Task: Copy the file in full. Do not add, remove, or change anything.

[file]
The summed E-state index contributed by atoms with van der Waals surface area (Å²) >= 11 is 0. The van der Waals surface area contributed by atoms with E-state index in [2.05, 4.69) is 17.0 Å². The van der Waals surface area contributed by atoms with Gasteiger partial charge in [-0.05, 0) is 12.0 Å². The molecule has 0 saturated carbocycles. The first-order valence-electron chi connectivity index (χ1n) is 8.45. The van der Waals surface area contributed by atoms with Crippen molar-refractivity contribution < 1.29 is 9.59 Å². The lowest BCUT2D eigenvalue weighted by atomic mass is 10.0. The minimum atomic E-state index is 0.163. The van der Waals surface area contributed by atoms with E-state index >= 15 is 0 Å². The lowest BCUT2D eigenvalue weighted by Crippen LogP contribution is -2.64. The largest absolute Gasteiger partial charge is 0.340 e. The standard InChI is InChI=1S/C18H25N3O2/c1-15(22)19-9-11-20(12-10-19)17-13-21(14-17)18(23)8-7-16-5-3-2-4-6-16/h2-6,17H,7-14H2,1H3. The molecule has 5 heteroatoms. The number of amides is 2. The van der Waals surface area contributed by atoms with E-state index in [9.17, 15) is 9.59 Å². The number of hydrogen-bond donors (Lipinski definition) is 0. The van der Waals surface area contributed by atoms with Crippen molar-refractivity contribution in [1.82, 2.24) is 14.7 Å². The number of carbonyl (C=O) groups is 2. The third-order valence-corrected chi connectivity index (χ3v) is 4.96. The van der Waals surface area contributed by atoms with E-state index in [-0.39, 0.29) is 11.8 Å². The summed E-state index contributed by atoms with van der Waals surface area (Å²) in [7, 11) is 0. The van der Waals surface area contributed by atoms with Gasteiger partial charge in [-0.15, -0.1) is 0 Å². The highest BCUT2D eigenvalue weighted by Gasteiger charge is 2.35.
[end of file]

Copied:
The summed E-state index contributed by atoms with van der Waals surface area (Å²) >= 11 is 0. The van der Waals surface area contributed by atoms with E-state index in [2.05, 4.69) is 17.0 Å². The van der Waals surface area contributed by atoms with Gasteiger partial charge in [-0.05, 0) is 12.0 Å². The molecule has 0 saturated carbocycles. The first-order valence-electron chi connectivity index (χ1n) is 8.45. The van der Waals surface area contributed by atoms with Crippen molar-refractivity contribution < 1.29 is 9.59 Å². The lowest BCUT2D eigenvalue weighted by atomic mass is 10.0. The minimum atomic E-state index is 0.163. The van der Waals surface area contributed by atoms with E-state index >= 15 is 0 Å². The lowest BCUT2D eigenvalue weighted by Crippen LogP contribution is -2.64. The largest absolute Gasteiger partial charge is 0.340 e. The standard InChI is InChI=1S/C18H25N3O2/c1-15(22)19-9-11-20(12-10-19)17-13-21(14-17)18(23)8-7-16-5-3-2-4-6-16/h2-6,17H,7-14H2,1H3. The molecule has 5 heteroatoms. The number of amides is 2. The van der Waals surface area contributed by atoms with E-state index in [9.17, 15) is 9.59 Å². The number of hydrogen-bond donors (Lipinski definition) is 0. The van der Waals surface area contributed by atoms with Crippen molar-refractivity contribution in [1.82, 2.24) is 14.7 Å². The number of carbonyl (C=O) groups is 2. The third-order valence-corrected chi connectivity index (χ3v) is 4.96. The van der Waals surface area contributed by atoms with E-state index in [-0.39, 0.29) is 11.8 Å². The summed E-state index contributed by atoms with van der Waals surface area (Å²) in [7, 11) is 0. The van der Waals surface area contributed by atoms with Gasteiger partial charge in [-0.15, -0.1) is 0 Å². The highest BCUT2D eigenvalue weighted by Gasteiger charge is 2.35.